New Proteins Involved in Sulfur Trafficking in the Cytoplasm of Allochromatium vinosum [Metabolism]

March 19th, 2014 by Stockdreher, Y., Sturm, M., Josten, M., Sahl, H.-G., Dobler, N., Zigann, R., Dahl, C.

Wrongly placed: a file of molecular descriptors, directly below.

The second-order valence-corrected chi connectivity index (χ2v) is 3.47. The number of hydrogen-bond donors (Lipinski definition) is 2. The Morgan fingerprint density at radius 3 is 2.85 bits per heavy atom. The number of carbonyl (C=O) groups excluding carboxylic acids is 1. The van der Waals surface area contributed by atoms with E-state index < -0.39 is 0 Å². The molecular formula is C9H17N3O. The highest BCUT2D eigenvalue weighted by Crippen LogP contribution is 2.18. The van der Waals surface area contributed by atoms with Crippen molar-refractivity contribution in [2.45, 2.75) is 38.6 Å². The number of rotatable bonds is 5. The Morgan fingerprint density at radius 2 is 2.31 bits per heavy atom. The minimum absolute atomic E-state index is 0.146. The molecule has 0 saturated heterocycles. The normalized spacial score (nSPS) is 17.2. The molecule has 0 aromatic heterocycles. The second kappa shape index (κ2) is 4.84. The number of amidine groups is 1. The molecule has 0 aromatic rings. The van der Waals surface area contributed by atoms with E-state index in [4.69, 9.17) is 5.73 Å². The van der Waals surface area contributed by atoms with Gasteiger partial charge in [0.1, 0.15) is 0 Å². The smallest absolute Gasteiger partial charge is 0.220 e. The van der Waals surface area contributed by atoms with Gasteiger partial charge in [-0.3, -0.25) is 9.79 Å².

The formation of periplasmic sulfur globules is an intermediate step during the oxidation of reduced sulfur compounds in various sulfur- oxidizing microorganisms. The mechanism of how this sulfur is activated and crosses the cytoplasmic membrane for further oxidation to sulfite by the dissimilatory reductase DsrAB is incompletely understood, but it has been well documented that the pathway involves sulfur trafficking mediated by sulfur caryying proteins. So far, sulfur transfer from DsrEFH to DsrC has been established. Persulfurated DsrC very probably serves as a direct substrate for DsrAB. Here, we introduce further important players in oxidative sulfur metabolism: The proteins Rhd_2599, TusA and DsrE2 are strictly conserved in the Chromatiaceae, Chlorobiaceae and Acidithiobacillaceae families of sulfur oxidizing bacteria and are linked to genes encoding complexes involved in sulfur oxidation (Dsr or Hdr) in the latter two. Here, we show via relative qRT-PCR and microarray analysis an increase of mRNA levels under sulfur-oxidizing conditions for rhd_2599, tusA and dsrE2 in Allochromatium vinosum. Transcriptomic patterns for the three genes match those of major genes for the sulfur-oxidizing machinery rather than those involved in biosynthesis of sulfur-containing biomolecules. TusA appears to be one of the major proteins in Alc. vinosum. A rhd_2599-tusA-dsrE2 deficient mutant strain - though not viable in liquid culture - was clearly sulfur oxidation negative upon growth on solid media containing sulfide. Rhd_2599, TusA and DsrE2 bind sulfur atoms via conserved cysteine residues and experimental evidence is provided for the transfer of sulfur between these proteins as well as to DsrEFH and DsrC.